15 Christmas Classics on Netflix this Festive Season

Christmas is a time of spending time with family, eating far too many nice treats, and hopefully watching some classic movies. These days there’s no need to hope that the television networks put on our favorites to celebrate the season, they’re all at our fingertips through streaming. Netflix has got you covered this Christmas with a selection of Christmas Classics – both festive themed and ones you may associate with crowding around the tv with the family to watch. Here’s a look at the best of Netflix for Christmas 2017.

Actual Christmas Movies

Love Actually

This one has been called out for being slightly problematic (the doorstep scene in particular), but for me it tends to give me the warm fuzzies. Alright, so if Hugh Grant and Martine McKutcheon – or Billy Joe Thornton for that matter – were getting up to the shenanigans they were and wound up in the public eye in 2017, it would likely create a HUGE scandal. The airport scene would lead to an international incident, most likely. And that funeral scene at the start is even more poignant when you consider Liam Neeson’s real life tragedy. But still – it’s all about love being all around us in the run up to Christmas, and who can really fight with that?

Miracle on 34th St

This is my personal favorite Christmas movie of all time. And yes, I know, the 1994 version apparently doesn’t compare to the original, but it’s the version I love. Mara Wilson is the smart-alec kid who is all too aware (thanks to her mother telling her) that there is no Santa. That is, until Kris Kringle comes into all their lives and starts to make them all see just how likely it is that he’s the real deal after all. It culminates in Santa being put on trial, lessons being learned by all and some serious belief being exercised. But will it all be resolved in time for Christmas?

We’ve already kicked off the season by watching this the other night. Do be prepared for MANY questions from smaller kids who may start to question while watching – we had to explain about helpers, and how certain people pretend but they’re not nice people, within 10 minutes of it starting. Be warned!

Jingle All The Way

I remember going to see this in the cinema as a child on our yearly excursion to the cinema with my grandmother. Arnie, in his pre-governor, post-action hero days, is a dad who just can’t get it right, but is trying his best this year to make Christmas perfect for his son. If you’ve been a parent trying to get THAT Christmas present that is on EVERYONE’S list, you’ll definitely relate to his plight.  It’s funny, it’s festive, it’s feel good and it’s suitable for all the family, which for me ticks all the boxes for a good Christmas film.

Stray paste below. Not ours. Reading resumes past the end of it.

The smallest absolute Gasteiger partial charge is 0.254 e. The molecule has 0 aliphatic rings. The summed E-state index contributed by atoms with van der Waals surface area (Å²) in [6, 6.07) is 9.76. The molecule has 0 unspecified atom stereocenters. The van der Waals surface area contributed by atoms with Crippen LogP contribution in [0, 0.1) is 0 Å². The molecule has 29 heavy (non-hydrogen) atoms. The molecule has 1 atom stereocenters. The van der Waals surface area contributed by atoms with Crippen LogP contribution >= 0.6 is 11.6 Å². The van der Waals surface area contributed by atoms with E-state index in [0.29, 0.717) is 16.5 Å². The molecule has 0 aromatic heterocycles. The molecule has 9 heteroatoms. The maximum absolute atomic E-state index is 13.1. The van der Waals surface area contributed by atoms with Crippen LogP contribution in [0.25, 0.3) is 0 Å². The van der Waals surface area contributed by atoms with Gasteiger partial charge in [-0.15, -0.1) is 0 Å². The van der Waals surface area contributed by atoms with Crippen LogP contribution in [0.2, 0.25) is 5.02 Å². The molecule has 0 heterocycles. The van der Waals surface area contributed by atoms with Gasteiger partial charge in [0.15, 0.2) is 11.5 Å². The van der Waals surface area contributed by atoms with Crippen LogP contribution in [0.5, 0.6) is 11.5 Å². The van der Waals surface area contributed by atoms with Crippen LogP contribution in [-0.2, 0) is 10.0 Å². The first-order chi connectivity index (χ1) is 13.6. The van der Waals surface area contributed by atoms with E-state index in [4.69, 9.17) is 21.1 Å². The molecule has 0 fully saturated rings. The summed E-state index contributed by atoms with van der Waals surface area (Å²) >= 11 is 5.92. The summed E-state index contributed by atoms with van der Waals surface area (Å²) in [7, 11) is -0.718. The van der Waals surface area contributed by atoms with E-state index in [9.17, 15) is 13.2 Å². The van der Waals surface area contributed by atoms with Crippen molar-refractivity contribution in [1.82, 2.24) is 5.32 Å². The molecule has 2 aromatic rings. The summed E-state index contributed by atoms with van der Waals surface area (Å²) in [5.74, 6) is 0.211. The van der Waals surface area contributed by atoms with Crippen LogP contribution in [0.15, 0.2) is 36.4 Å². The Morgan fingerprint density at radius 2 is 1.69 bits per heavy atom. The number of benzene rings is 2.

Arthur Christmas

Arthur Christmas reveals the incredible, never-before seen answer to every child’s question: ‘So how does Santa deliver all those presents in one night?’ The answer: Santa’s exhilarating, ultra-high-tech operation hidden beneath the North Pole. But at the center of the film is a story about a family in a state of comic dysfunction and an unlikely hero, Arthur, with an urgent mission that must be completed before Christmas morning dawns. Perfect for kids who start doubting the scientific possibility of Santa’s great overnight work – this should set them on the right path as well as giving giggles galore.

 

Nativity

Primary school teacher Paul Maddens is charged with producing the school’s nativity play. Competing against the posh rival school for the honor of best reviewed show in town, the stakes are raised when Paul idly boasts that his ex-girlfriend Jennifer, a Hollywood Producer, is coming to see his show with a view to turning it into a film. The only trouble is – they haven’t spoken in years. With eccentric assistant Mr Poppy fuelling his ‘little white lie’, Maddens suddenly finds himself a local celebrity and at the center of quarreling parents and over-excited children desperate in their bid for fame and fortune. Maddens’ only hope is to get back in touch with Jennifer and lure Hollywood to town so that everybody’s Christmas wishes come true.

Scrooged

Frank Cross runs a US TV station which is planning a live adaptation of Dickens’ Christmas Carol. Frank’s childhood wasn’t a particularly pleasant one, and so he doesn’t really appreciate the Christmas spirit. With the help of the ghosts of Christmas past, present and future, Frank realises he must change. As retellings of Dickens go, it doesn’t quite give the feel-good spirit of the Muppets Christmas Carol, but it’s a decent festive watch.

Blackadders Christmas Carol

Blackadder’s Christmas Carol is a one-off episode of Blackadder, a parody of Charles Dickens’ A Christmas Carol. It is set between Blackadder the Third and Blackadder Goes Forth, and is narrated by Hugh Laurie. In 1850, Ebenezer Blackadder’s loathsome relatives pay him a visit on Christmas Eve. The incredible comic timing of Rowan Atkinson and Tony Robinson make this a fantastic watch.